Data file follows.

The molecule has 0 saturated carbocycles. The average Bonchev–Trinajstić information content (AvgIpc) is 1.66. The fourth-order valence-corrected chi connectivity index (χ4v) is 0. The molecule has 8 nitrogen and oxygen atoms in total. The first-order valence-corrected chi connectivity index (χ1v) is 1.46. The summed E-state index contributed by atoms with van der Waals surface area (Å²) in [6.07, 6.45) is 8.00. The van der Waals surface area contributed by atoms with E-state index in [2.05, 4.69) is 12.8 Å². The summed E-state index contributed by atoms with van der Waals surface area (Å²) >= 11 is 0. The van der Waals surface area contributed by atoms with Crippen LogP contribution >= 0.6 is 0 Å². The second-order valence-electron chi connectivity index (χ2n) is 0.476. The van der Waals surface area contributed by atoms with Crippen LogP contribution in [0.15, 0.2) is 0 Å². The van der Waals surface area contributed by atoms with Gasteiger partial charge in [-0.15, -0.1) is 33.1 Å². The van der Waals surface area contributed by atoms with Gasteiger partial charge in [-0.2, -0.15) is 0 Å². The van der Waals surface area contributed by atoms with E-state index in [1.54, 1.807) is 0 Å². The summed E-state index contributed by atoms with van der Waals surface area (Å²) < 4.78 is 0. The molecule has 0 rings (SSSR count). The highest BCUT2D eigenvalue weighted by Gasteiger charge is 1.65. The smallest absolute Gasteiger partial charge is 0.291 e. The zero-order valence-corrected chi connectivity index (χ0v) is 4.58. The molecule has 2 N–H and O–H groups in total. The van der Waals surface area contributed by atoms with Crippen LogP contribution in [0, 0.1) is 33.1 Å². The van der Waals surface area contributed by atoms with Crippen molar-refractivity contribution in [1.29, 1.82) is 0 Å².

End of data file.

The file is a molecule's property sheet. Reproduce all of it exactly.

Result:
The molecule has 0 saturated carbocycles. The average Bonchev–Trinajstić information content (AvgIpc) is 1.66. The fourth-order valence-corrected chi connectivity index (χ4v) is 0. The molecule has 8 nitrogen and oxygen atoms in total. The first-order valence-corrected chi connectivity index (χ1v) is 1.46. The summed E-state index contributed by atoms with van der Waals surface area (Å²) in [6.07, 6.45) is 8.00. The van der Waals surface area contributed by atoms with E-state index in [2.05, 4.69) is 12.8 Å². The summed E-state index contributed by atoms with van der Waals surface area (Å²) >= 11 is 0. The van der Waals surface area contributed by atoms with Crippen LogP contribution >= 0.6 is 0 Å². The second-order valence-electron chi connectivity index (χ2n) is 0.476. The van der Waals surface area contributed by atoms with Crippen LogP contribution in [0.15, 0.2) is 0 Å². The van der Waals surface area contributed by atoms with Gasteiger partial charge in [-0.15, -0.1) is 33.1 Å². The van der Waals surface area contributed by atoms with Gasteiger partial charge in [-0.2, -0.15) is 0 Å². The van der Waals surface area contributed by atoms with E-state index in [1.54, 1.807) is 0 Å². The summed E-state index contributed by atoms with van der Waals surface area (Å²) < 4.78 is 0. The molecule has 0 rings (SSSR count). The highest BCUT2D eigenvalue weighted by Gasteiger charge is 1.65. The smallest absolute Gasteiger partial charge is 0.291 e. The zero-order valence-corrected chi connectivity index (χ0v) is 4.58. The molecule has 2 N–H and O–H groups in total. The van der Waals surface area contributed by atoms with Crippen LogP contribution in [0, 0.1) is 33.1 Å². The van der Waals surface area contributed by atoms with Crippen molar-refractivity contribution in [1.29, 1.82) is 0 Å².